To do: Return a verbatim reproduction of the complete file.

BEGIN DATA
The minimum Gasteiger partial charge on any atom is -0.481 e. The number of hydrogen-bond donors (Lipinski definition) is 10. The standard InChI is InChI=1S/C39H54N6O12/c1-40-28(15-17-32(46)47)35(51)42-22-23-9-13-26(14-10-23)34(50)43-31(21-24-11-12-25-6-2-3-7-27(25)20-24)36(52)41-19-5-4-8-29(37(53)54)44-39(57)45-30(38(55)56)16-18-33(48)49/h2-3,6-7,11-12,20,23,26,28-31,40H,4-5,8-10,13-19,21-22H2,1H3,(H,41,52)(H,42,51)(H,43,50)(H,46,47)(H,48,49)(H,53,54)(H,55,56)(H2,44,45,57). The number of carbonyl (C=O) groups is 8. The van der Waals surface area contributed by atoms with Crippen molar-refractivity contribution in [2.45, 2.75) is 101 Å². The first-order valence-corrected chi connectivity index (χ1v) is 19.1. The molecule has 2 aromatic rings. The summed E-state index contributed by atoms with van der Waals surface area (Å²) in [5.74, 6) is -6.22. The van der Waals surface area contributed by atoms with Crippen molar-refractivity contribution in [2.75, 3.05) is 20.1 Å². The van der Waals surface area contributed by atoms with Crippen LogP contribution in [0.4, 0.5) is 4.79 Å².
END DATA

The minimum Gasteiger partial charge on any atom is -0.481 e. The number of hydrogen-bond donors (Lipinski definition) is 10. The standard InChI is InChI=1S/C39H54N6O12/c1-40-28(15-17-32(46)47)35(51)42-22-23-9-13-26(14-10-23)34(50)43-31(21-24-11-12-25-6-2-3-7-27(25)20-24)36(52)41-19-5-4-8-29(37(53)54)44-39(57)45-30(38(55)56)16-18-33(48)49/h2-3,6-7,11-12,20,23,26,28-31,40H,4-5,8-10,13-19,21-22H2,1H3,(H,41,52)(H,42,51)(H,43,50)(H,46,47)(H,48,49)(H,53,54)(H,55,56)(H2,44,45,57). The number of carbonyl (C=O) groups is 8. The van der Waals surface area contributed by atoms with Crippen molar-refractivity contribution in [2.45, 2.75) is 101 Å². The first-order valence-corrected chi connectivity index (χ1v) is 19.1. The molecule has 2 aromatic rings. The summed E-state index contributed by atoms with van der Waals surface area (Å²) in [5.74, 6) is -6.22. The van der Waals surface area contributed by atoms with Crippen molar-refractivity contribution in [2.75, 3.05) is 20.1 Å². The van der Waals surface area contributed by atoms with Crippen LogP contribution in [0.4, 0.5) is 4.79 Å².